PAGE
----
The Playgoer

At the Plymouth

Radio script writer Carl Leo's first attempt at writing Broadway, comedy has resulted in a clever and, at times, very funny play. But it falls down where most comedies of its sort usually to--when the inherent humor of the original situation wears thin and the action sinks to meaningless dialogue. The plot of "Never Say Never" is reminiscent of the "Voice of the Turtle"; a young couple named Coralie and Alex live together in a New York apartment without the formality of marriage because the girl wishes to retain her independence. Complications set in when a former hometown beau comes to visit Coralie, who forces her reluctant paramour into agonizing respectability in order to preserve her reputation back home.

Along the way the author manages to inject some witty repartee, but as the play now stands, the second act needs a good deal of bolstering. After the high peak of the first act, there just is not enough action to sustain the dialogue.

Unquestionably, the brightest part of the show is, Nita Talbot's portrayal of Gloria, the sexy dumb blonde living in an upstairs apartment. The only way to describe Gloria is to imagine, it possible, a composite of Judy Holiday's Billie Dawn and Tallulah Bankhead. Miss Talbot's deadpan delivery of the brightest lines in the play and her wonderful sense of timing stamp her as the outstanding performer in a capable cast. Anne Jackson as Coralie is light and easy to look at; Hugh Reilly as the sophisticated and suffering mate comes through with the proper nonchalance.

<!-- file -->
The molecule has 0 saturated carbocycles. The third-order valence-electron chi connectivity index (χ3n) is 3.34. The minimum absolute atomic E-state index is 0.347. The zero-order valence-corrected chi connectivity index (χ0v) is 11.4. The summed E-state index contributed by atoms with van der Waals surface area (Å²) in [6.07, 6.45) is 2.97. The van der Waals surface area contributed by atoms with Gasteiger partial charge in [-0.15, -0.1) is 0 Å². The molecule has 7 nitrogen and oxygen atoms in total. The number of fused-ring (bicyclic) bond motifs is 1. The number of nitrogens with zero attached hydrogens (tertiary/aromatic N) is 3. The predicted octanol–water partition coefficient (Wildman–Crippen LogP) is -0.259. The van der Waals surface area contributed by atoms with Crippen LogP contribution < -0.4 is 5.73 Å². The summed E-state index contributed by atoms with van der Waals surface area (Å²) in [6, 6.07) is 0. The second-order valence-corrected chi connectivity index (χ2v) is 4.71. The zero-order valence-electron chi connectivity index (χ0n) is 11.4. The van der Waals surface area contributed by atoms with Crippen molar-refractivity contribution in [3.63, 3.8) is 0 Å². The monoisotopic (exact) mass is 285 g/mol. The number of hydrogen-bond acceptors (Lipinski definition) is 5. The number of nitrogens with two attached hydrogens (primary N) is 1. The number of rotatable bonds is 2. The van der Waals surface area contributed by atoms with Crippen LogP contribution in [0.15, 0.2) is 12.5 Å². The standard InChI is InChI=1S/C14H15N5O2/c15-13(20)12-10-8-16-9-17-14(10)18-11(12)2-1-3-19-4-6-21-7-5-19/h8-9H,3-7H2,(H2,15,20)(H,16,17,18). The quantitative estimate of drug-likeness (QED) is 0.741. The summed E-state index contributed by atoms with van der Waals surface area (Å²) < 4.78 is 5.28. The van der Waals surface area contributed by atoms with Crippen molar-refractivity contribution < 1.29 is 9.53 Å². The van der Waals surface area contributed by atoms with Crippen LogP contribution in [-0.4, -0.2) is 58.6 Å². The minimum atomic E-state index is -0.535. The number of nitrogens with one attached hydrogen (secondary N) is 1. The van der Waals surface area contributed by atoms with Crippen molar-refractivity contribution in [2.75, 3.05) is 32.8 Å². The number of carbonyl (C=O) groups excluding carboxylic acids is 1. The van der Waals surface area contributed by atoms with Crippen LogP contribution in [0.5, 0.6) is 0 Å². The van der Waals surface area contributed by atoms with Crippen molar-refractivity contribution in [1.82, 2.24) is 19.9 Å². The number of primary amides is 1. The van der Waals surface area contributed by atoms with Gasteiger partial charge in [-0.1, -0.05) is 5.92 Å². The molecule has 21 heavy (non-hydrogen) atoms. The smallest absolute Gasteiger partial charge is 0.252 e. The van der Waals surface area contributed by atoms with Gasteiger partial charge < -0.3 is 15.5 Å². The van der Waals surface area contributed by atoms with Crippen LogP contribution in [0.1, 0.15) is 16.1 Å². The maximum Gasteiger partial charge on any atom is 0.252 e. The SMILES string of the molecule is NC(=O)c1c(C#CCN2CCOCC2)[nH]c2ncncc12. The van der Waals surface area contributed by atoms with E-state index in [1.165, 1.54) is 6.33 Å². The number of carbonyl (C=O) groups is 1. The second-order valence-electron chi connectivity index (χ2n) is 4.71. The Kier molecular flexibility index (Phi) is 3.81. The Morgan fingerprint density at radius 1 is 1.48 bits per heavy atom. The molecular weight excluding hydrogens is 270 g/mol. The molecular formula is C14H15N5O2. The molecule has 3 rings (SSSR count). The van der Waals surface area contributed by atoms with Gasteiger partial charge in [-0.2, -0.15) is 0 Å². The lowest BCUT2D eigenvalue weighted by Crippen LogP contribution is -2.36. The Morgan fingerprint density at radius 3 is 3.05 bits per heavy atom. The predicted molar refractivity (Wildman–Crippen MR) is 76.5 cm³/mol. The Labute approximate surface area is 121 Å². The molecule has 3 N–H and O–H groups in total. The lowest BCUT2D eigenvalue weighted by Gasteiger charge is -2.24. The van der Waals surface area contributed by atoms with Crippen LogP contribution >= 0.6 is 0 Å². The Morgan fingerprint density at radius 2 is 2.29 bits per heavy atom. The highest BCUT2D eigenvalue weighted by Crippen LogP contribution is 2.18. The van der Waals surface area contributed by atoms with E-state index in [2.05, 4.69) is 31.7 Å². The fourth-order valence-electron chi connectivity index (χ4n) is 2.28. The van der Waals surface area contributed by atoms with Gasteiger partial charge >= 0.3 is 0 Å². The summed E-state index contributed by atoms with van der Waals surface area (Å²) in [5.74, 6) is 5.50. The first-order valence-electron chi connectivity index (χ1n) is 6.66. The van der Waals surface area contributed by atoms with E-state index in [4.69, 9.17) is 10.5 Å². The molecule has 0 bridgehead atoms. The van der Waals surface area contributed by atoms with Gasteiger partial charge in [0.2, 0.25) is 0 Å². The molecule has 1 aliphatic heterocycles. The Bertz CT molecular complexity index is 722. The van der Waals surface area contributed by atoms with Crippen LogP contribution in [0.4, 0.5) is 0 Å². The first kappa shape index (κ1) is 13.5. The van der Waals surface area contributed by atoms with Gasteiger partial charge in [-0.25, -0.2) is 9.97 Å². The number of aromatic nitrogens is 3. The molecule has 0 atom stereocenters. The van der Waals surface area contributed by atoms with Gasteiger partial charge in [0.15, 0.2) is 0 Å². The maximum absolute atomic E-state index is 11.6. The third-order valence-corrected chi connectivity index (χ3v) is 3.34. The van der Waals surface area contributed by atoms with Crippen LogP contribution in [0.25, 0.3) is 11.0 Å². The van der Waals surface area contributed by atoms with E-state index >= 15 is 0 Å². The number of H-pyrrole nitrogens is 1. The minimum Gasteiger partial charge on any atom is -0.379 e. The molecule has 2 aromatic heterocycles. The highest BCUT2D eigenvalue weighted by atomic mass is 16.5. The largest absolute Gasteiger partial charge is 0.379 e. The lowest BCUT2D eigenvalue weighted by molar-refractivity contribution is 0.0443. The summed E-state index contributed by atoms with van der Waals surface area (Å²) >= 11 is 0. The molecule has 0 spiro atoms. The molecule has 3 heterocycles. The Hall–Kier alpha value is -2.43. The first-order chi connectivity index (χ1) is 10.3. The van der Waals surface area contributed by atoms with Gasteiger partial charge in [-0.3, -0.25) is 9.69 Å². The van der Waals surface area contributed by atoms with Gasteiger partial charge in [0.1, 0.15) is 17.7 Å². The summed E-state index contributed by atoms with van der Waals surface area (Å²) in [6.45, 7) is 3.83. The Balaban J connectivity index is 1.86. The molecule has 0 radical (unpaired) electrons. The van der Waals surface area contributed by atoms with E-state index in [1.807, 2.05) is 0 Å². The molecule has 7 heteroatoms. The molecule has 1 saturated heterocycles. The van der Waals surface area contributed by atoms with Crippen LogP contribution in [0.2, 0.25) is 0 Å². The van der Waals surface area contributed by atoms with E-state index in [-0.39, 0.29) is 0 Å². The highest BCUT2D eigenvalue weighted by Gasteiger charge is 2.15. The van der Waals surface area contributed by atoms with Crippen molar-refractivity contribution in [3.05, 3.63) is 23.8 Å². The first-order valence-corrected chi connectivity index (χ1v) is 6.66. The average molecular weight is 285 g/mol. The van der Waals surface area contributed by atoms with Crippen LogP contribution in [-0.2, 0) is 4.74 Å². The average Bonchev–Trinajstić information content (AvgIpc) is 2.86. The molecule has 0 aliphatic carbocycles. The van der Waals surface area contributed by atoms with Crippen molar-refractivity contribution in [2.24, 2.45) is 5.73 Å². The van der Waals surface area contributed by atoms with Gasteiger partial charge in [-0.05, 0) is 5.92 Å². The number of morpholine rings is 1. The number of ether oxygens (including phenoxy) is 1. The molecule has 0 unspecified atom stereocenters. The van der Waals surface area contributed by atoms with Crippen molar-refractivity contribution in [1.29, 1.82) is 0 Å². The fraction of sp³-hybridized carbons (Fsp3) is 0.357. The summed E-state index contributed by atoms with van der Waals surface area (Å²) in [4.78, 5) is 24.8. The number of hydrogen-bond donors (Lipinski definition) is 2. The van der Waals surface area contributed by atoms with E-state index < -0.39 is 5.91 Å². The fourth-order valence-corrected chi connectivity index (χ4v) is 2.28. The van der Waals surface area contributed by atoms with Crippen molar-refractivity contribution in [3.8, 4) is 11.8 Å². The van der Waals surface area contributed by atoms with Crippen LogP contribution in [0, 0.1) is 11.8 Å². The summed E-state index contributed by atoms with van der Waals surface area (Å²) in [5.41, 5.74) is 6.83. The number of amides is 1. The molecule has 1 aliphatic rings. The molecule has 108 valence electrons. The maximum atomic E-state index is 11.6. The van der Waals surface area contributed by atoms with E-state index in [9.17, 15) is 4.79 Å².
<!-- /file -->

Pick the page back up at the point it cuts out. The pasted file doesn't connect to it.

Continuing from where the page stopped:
Director Robert Sinclair has succeeded in making the story move at a good pace most of the time, but he allows the comedy to slip into slapstick in several scenes. The set of a Greenwich Village apartment seems to be a little too cluttered; several times the actors found themselves bumping into furniture.

"Never Say Never" has been condemned in certain quarters as immoral and indecent, but it deserves no such label. It is an adult comedy obviously intended to be a farce and nothing more. The situation of an unmarried couple living together has been used may times before, and the humor is innocuous enough. Indeed, some New Yorkers may find the whole thing a trifle naive.